Into the crevasse. That was the only approach Reggie McKenzie could take when he was put in charge of the Raiders, a wholesale disaster of a football team in 2011 when he took over. Unfortunately for McKenzie, that aspect of the team hasn't changed a bit. The Raiders are still awful and, for my money, are in a dogfight with the Jaguars in the Clown for Clowney Sweepstakes.
That's just what happens when you look at your roster, realize that it's full of bloated contracts for mediocre talent and set the whole thing on fire. This upcoming season shouldn't be about hope for Raiders fans, unless you're hopeful they get the No. 1 overall pick and can lock down Jadeveon Clowney or Teddy Bridgewater.
Not everything is awful, however. The Raiders had a first-round pick for the first time under McKenzie this year. And they used it on D.J. Hayden, a cornerback with heart issues; how he performs could weigh heavily on the GM's future. There's talent on the offensive line, what with Jared Veldheer having developed into one of the better (and more underrated) left tackles in the game. Darren McFadden is an All-World running back when he's in the right system and healthy. The former should occur in the power scheme Oakland plans to implement this year. The latter is about as likely as the sun hitting the sleep timer one day.
There are reasons for excitement this year. But the heavy roster purge makes it difficult to truly get excited: Oakland dumped or let walk wideout Darrius Heyward-Bey, safety Michael Huff, linebacker Philip Wheeler, defensive lineman Desmond Bryant, defensive lineman Dave Tollefson, tight end Brandon Myers, punter Shane Lechler, defensive tackle Richard Seymour, cornerback Shawntae Spencer and linebacker Rolando McClain. (I think that's mostly everyone; all told the Raiders will have $32 million of dead money on their roster in 2013.)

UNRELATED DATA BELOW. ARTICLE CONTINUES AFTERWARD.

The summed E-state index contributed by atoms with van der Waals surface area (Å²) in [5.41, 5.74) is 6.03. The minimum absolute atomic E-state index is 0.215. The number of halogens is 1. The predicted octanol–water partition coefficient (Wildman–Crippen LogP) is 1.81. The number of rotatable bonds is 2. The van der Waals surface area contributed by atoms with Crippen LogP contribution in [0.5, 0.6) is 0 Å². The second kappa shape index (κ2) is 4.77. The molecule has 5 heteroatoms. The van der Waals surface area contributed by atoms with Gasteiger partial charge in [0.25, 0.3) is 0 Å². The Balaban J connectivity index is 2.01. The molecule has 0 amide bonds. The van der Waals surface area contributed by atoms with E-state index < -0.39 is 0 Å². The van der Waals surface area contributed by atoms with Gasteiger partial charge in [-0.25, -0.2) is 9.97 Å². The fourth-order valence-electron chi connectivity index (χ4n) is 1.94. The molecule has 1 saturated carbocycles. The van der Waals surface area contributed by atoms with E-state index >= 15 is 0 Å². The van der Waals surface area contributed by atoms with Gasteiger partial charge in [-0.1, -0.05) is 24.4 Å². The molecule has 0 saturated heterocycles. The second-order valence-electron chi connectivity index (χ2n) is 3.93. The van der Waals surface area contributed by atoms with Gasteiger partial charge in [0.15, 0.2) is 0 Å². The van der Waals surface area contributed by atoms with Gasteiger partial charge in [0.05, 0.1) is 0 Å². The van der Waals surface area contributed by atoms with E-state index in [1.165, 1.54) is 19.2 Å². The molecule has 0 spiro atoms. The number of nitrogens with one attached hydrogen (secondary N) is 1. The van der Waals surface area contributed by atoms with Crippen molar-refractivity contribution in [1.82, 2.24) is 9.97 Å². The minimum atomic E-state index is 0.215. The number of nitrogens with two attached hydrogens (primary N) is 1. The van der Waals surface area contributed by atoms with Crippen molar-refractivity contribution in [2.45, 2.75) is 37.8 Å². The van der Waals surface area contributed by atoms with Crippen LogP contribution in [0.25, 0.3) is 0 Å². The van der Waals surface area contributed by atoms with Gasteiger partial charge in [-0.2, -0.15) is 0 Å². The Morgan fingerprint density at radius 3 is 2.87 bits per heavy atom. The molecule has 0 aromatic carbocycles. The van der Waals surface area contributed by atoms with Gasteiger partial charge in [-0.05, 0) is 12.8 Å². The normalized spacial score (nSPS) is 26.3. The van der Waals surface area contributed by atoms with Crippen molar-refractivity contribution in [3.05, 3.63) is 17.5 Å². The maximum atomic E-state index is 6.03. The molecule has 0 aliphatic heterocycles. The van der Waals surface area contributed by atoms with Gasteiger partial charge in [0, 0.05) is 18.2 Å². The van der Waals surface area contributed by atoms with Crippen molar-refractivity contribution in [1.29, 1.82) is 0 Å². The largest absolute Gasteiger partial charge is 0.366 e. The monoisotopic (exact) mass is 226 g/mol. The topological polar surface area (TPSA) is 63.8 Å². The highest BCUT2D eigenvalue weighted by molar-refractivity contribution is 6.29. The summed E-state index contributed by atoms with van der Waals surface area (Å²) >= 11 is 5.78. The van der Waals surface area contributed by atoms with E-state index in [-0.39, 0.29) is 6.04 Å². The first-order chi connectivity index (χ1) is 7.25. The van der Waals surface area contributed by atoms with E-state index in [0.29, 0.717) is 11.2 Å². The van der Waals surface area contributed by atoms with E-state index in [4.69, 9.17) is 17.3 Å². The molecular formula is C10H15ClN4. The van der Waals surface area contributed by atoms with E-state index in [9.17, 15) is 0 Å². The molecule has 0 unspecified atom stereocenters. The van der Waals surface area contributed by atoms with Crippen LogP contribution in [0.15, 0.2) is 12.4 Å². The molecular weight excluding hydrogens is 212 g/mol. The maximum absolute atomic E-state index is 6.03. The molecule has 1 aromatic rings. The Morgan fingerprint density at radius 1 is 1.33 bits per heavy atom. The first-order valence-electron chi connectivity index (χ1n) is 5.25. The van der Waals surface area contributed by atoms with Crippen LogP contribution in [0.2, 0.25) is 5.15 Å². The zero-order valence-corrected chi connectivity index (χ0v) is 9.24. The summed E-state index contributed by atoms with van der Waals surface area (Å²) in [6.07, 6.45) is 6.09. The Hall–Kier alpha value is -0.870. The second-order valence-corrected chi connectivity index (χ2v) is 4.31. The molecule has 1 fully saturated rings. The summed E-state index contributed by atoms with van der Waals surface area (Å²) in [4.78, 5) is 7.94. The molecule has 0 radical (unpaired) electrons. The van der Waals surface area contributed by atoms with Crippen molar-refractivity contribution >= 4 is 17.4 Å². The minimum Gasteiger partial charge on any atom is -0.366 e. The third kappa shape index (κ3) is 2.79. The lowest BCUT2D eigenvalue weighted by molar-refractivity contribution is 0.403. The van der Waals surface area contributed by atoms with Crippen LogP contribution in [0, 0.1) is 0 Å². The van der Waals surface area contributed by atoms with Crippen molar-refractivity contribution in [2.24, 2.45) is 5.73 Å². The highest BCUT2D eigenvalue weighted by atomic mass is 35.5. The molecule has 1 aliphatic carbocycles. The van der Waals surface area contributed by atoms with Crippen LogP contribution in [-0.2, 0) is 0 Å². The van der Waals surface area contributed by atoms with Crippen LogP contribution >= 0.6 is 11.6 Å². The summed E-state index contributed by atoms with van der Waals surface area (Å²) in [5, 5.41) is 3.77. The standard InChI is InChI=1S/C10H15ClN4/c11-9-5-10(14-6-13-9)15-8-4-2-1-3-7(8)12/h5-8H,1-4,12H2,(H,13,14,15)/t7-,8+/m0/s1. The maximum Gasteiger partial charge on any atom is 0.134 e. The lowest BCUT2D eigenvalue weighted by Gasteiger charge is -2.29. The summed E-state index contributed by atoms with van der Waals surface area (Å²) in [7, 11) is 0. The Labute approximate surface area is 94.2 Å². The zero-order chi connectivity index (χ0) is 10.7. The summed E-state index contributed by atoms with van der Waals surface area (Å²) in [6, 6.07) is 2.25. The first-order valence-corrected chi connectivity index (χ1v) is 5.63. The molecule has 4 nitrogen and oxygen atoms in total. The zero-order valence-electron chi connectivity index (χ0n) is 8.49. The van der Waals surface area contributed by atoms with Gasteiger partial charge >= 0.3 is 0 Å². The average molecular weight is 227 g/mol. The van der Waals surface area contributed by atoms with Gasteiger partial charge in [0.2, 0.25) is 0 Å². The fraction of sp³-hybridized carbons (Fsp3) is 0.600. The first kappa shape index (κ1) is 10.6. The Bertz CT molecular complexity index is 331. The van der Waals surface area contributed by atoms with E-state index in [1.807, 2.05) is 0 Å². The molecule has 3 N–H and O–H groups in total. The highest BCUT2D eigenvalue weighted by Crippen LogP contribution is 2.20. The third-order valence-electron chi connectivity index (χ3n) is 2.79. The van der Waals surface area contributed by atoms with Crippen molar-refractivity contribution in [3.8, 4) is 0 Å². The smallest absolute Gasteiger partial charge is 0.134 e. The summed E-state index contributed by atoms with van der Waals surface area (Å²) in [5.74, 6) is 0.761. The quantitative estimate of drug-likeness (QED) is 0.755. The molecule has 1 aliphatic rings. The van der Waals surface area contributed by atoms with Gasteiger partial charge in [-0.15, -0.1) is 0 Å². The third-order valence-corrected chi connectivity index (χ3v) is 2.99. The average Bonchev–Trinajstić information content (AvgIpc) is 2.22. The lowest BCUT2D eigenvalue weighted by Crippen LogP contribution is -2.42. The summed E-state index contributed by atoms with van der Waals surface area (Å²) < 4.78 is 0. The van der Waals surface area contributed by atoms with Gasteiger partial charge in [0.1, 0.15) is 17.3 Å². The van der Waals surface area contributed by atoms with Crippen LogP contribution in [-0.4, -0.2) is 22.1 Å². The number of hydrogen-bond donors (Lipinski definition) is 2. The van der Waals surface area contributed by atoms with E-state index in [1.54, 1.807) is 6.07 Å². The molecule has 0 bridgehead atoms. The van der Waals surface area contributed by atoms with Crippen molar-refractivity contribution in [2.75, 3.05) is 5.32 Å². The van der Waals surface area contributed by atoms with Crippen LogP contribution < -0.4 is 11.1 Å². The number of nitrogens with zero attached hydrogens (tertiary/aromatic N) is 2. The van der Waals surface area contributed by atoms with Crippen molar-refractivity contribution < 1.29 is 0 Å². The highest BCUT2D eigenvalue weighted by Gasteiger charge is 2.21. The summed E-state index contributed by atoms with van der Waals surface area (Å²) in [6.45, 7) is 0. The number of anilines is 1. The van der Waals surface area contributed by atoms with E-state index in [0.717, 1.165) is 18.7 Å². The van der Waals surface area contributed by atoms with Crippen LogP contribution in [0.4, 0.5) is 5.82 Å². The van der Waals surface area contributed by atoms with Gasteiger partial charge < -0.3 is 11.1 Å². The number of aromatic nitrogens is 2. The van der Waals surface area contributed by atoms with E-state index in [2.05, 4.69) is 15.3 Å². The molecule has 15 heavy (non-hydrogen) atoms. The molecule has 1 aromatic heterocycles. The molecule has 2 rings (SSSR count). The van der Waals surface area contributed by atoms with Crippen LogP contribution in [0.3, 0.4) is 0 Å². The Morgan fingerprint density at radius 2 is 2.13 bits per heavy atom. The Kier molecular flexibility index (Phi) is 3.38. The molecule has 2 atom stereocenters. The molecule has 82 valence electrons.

Then there's the trade of Carson Palmer to the Cardinals: after giving up a first- and second-round pick for Palmer during the 2010 season, Oakland was forced to peddle the unhappy quarterback for peanuts this offseason. Lament the lack of talent in that group all you want, but the team was heavily invested in those players and ripping apart the roster never makes winning any easier.
The additions don't exactly add up: Matt Flynn is in at quarterback as is rookie Tyler Wilson. Saving the day is a big ask from that duo. Nick Roach, Jason Hunter, Vance Walker, Pat Sims, Mike Jenkins and Charles Woodson -- who, mind you, was drafted in 1998 -- are the pick-ups in free agency who will hope to patch together some decent defensive games.
Greg Olsen replaces Greg Knapp as offensive coordinator, a move that should help the offense -- the zone-running attack Knapp (almost inexplicably) implemented didn't do McFadden any favors. While Olsen was in charge of the Rams offense in 2006 and 2007, former St. Louis running back Steven Jackson had two of his best seasons ever, including a 1,528-yard year in 2006. Buccaneers fans will remember the sudden emergence of LeGarrette Blount as a 1,000-yard back during a strong year for Tampa Bay.
Quarterback's the most intriguing spot: Flynn's the De facto starter because of, um, experience? Flynn's two career starts lead all four of the Raiders quarterbacks in career starts. (Think about that: Oakland has more quarterbacks -- four -- than those quarterbacks have career starts -- three. What could possibly go wrong?) But it wouldn't be that surprising if Terrelle Pryor or Wilson or, heck, even Matt McGloin managed to win the job. Flynn seems the safest, Pryor is the best bet to have a funky offense fashioned around him, Wilson has the most upside, and McGloin can't be ruled out because of everyone else on the depth chart. At least there's this: the last time Flynn was beat out in training camp by a rookie named Wilson it worked out really well for everyone involved. Except Flynn anyway.
Tight end, with Richard Gordon, David Ausberry and Nick Kasa currently topping the depth chart, is wide open. So is cornerback -- Hayden, Tracy Porter, Jenkins and Joselio Hanson could end up in any kind of combination on the field for Oakland.